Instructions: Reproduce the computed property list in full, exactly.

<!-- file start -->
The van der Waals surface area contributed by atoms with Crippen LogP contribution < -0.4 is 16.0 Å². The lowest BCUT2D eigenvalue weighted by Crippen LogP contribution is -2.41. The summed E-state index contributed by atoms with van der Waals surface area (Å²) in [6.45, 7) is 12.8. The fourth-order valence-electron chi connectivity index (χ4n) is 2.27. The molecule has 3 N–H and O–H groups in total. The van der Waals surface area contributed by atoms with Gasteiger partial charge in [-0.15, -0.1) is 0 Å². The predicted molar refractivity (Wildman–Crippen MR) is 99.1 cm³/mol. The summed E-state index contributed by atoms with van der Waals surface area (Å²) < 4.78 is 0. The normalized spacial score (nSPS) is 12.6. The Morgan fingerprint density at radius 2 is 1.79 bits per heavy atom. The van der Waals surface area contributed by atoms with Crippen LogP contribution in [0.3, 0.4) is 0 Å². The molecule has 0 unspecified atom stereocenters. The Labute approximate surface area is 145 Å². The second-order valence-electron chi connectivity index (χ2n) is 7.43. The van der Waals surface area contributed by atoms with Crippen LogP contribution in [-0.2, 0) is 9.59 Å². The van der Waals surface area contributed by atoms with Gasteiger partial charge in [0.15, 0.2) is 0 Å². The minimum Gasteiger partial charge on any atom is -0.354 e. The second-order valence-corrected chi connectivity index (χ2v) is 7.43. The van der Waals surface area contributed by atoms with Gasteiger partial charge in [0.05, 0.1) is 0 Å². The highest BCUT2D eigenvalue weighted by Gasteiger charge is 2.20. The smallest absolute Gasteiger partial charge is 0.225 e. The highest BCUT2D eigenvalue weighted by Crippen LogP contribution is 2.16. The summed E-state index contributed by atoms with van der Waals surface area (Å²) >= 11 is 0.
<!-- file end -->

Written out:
The van der Waals surface area contributed by atoms with Crippen LogP contribution < -0.4 is 16.0 Å². The lowest BCUT2D eigenvalue weighted by Crippen LogP contribution is -2.41. The summed E-state index contributed by atoms with van der Waals surface area (Å²) in [6.45, 7) is 12.8. The fourth-order valence-electron chi connectivity index (χ4n) is 2.27. The molecule has 3 N–H and O–H groups in total. The van der Waals surface area contributed by atoms with Gasteiger partial charge in [-0.15, -0.1) is 0 Å². The predicted molar refractivity (Wildman–Crippen MR) is 99.1 cm³/mol. The summed E-state index contributed by atoms with van der Waals surface area (Å²) < 4.78 is 0. The normalized spacial score (nSPS) is 12.6. The Morgan fingerprint density at radius 2 is 1.79 bits per heavy atom. The van der Waals surface area contributed by atoms with Crippen LogP contribution in [0.3, 0.4) is 0 Å². The molecule has 0 unspecified atom stereocenters. The Labute approximate surface area is 145 Å². The second-order valence-electron chi connectivity index (χ2n) is 7.43. The van der Waals surface area contributed by atoms with Crippen LogP contribution in [-0.2, 0) is 9.59 Å². The van der Waals surface area contributed by atoms with Gasteiger partial charge in [0.15, 0.2) is 0 Å². The minimum Gasteiger partial charge on any atom is -0.354 e. The second-order valence-corrected chi connectivity index (χ2v) is 7.43. The van der Waals surface area contributed by atoms with Gasteiger partial charge in [0.05, 0.1) is 0 Å². The highest BCUT2D eigenvalue weighted by Gasteiger charge is 2.20. The smallest absolute Gasteiger partial charge is 0.225 e. The highest BCUT2D eigenvalue weighted by Crippen LogP contribution is 2.16. The summed E-state index contributed by atoms with van der Waals surface area (Å²) >= 11 is 0.